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Songwriting genius. - 100%

reignmaster, March 1st, 2010

Katatonia are a band who have been known to produce albums of varying sound and structure without losing their underlying elements of melancholy and despair. That said, "Viva Emptiness" is Katatonia's most diverse and brilliantly crafted album since "Dance of December Souls." They take many different ideas and are able to meld them together in riff after riff of songwriting art. While this approach has been labeled as inconsistent by some, their method of combining crushing riffs, beautiful melodies, and dark depression into each and every song is nothing short of genius.

This album follows the verse-chorus-verse structure of previous albums, but this should not be taken as something mainstream or unoriginal. In fact, the odd melodies and tendency to entirely change the song's course in a split second before reverting back equally as fast is sure to keep the listener interested throughout. The argument for inconsistency is readily supported in these cases, but each part of a song is sufficiently interesting and well-written so as to not give impressions that the songs were hastily cobbled together or that there were a lack of ideas.

The dual guitar harmonies of Anders Nystrom and Fredrik Norrman are brilliantly displayed and constitute one of the best twin guitar attacks in rock and metal. Whether they are pulverizing the listener with riffs worthy of the heaviest metal band, or calmly picking their guitars and producing an atmosphere of soft despair, Nystrom and Norrman are indisputably doing their craft and doing it flawlessly. Examples of this can be found on all 13 tracks, but there are standouts that are able to convey their talent as well as the overall mood of the album. Opener "Ghost of the Sun" demonstrates unconventional (yet very heavy) riffs complete with a groovy chorus before entering into a very haunting and unsettling bridge. The temporary displacement is shattered with a continuation of heavy riffs.
"Will I Arrive" has its structure composed very similarly, yet like all the other songs on the album, in an entirely different entity in itself. Mysterious-sounding verses give way to gloomy (yet irresistibly catchy) choruses and bridges. "Burn The Remembrance" ends with a torrential storm of riffs with the voice of singer Jonas Renkse punctuating the wall of sound with a clear and depressive air that few vocalists can imitate. "Inside The City of Glass" doesn't even require lyrics or singing to express its deep and complex melodies rife with a keyboard atmosphere giving it the feeling of an epic. There are many other examples of this brilliance in composition, and only with repeated listens can one fully appreciate the scope and magnitude of this album.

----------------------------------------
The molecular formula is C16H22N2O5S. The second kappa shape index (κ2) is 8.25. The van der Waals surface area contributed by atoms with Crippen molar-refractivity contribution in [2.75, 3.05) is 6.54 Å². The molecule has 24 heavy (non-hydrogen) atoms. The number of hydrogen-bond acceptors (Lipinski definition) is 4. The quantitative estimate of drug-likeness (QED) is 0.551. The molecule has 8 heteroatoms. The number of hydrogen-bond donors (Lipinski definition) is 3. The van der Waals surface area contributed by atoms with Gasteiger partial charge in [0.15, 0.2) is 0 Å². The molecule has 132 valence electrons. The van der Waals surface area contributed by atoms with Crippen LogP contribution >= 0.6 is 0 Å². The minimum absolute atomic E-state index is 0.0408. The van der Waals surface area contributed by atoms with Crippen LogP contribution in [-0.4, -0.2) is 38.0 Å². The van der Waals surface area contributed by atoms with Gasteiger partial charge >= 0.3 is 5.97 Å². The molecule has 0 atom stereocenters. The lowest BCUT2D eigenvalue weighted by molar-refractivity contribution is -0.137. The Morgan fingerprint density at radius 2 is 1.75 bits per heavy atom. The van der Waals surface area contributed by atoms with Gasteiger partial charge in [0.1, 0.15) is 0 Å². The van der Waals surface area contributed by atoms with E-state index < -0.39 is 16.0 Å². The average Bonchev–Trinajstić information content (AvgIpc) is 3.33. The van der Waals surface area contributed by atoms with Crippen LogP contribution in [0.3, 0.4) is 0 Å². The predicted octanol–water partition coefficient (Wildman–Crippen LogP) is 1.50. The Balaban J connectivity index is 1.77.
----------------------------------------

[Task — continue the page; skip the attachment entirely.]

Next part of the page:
The lyrics also follow the spirit of complexity and inventiveness conveyed by music. Renkse displays a variety of emotions and thoughts throughout the album, ranging from anger to sadness to confusion to determination and even the last thoughts of a man being poisoned (see the extremely soft rock of "Omerta"). Intelligent, witty, and pessimistic all the same time, the lyrics are among the best the band has written.

Katatonia's career has been one of intrigue and creativity. Their constant musical refinements and additional complexities along with their trademark negative views on the experience of life make them a band like no other. "Viva Emptiness" is arguably the zenith of their career, and with songs like these, one will be hard-pressed to disagree.